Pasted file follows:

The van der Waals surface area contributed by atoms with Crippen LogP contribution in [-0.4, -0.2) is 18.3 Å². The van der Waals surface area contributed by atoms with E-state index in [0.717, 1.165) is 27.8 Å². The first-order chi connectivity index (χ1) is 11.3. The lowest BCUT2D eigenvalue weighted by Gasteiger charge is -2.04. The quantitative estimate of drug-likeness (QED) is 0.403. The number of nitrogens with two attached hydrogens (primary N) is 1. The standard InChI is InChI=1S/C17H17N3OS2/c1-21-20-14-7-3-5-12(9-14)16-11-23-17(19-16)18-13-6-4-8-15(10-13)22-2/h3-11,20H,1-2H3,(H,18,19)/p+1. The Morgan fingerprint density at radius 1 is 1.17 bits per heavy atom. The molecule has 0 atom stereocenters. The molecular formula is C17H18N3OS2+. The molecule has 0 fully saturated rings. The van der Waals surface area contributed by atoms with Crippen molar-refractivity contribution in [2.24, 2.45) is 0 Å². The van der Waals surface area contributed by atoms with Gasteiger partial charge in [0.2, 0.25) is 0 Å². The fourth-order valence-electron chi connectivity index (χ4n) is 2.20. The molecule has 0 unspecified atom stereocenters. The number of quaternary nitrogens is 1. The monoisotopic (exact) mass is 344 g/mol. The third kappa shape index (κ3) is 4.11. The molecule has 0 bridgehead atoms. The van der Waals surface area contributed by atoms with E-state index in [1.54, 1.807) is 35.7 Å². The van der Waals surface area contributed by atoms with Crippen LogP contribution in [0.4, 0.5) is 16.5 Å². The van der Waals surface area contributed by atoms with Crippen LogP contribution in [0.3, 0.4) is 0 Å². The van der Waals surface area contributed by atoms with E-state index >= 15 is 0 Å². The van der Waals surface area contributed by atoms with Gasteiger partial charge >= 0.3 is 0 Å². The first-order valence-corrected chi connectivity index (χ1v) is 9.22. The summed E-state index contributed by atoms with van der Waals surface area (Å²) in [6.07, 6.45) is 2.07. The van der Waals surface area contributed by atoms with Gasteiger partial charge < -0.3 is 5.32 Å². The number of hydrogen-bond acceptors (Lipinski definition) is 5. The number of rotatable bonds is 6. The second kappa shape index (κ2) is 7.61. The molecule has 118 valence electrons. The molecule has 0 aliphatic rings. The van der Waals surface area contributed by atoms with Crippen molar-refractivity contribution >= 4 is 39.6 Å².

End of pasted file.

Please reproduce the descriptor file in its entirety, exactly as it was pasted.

The van der Waals surface area contributed by atoms with Crippen LogP contribution in [-0.4, -0.2) is 18.3 Å². The van der Waals surface area contributed by atoms with E-state index in [0.717, 1.165) is 27.8 Å². The first-order chi connectivity index (χ1) is 11.3. The lowest BCUT2D eigenvalue weighted by Gasteiger charge is -2.04. The quantitative estimate of drug-likeness (QED) is 0.403. The number of nitrogens with two attached hydrogens (primary N) is 1. The standard InChI is InChI=1S/C17H17N3OS2/c1-21-20-14-7-3-5-12(9-14)16-11-23-17(19-16)18-13-6-4-8-15(10-13)22-2/h3-11,20H,1-2H3,(H,18,19)/p+1. The Morgan fingerprint density at radius 1 is 1.17 bits per heavy atom. The molecule has 0 atom stereocenters. The molecular formula is C17H18N3OS2+. The molecule has 0 fully saturated rings. The van der Waals surface area contributed by atoms with Crippen molar-refractivity contribution in [2.24, 2.45) is 0 Å². The van der Waals surface area contributed by atoms with Gasteiger partial charge in [0.2, 0.25) is 0 Å². The fourth-order valence-electron chi connectivity index (χ4n) is 2.20. The molecule has 0 unspecified atom stereocenters. The number of quaternary nitrogens is 1. The monoisotopic (exact) mass is 344 g/mol. The third kappa shape index (κ3) is 4.11. The molecule has 0 bridgehead atoms. The van der Waals surface area contributed by atoms with E-state index in [1.54, 1.807) is 35.7 Å². The van der Waals surface area contributed by atoms with Crippen LogP contribution in [0.4, 0.5) is 16.5 Å². The van der Waals surface area contributed by atoms with Crippen LogP contribution in [0.3, 0.4) is 0 Å². The van der Waals surface area contributed by atoms with E-state index >= 15 is 0 Å². The van der Waals surface area contributed by atoms with Gasteiger partial charge >= 0.3 is 0 Å². The first-order valence-corrected chi connectivity index (χ1v) is 9.22. The summed E-state index contributed by atoms with van der Waals surface area (Å²) in [6.07, 6.45) is 2.07. The van der Waals surface area contributed by atoms with Gasteiger partial charge < -0.3 is 5.32 Å². The number of hydrogen-bond acceptors (Lipinski definition) is 5. The number of rotatable bonds is 6. The second kappa shape index (κ2) is 7.61. The molecule has 118 valence electrons. The molecule has 0 aliphatic rings. The van der Waals surface area contributed by atoms with Crippen molar-refractivity contribution >= 4 is 39.6 Å².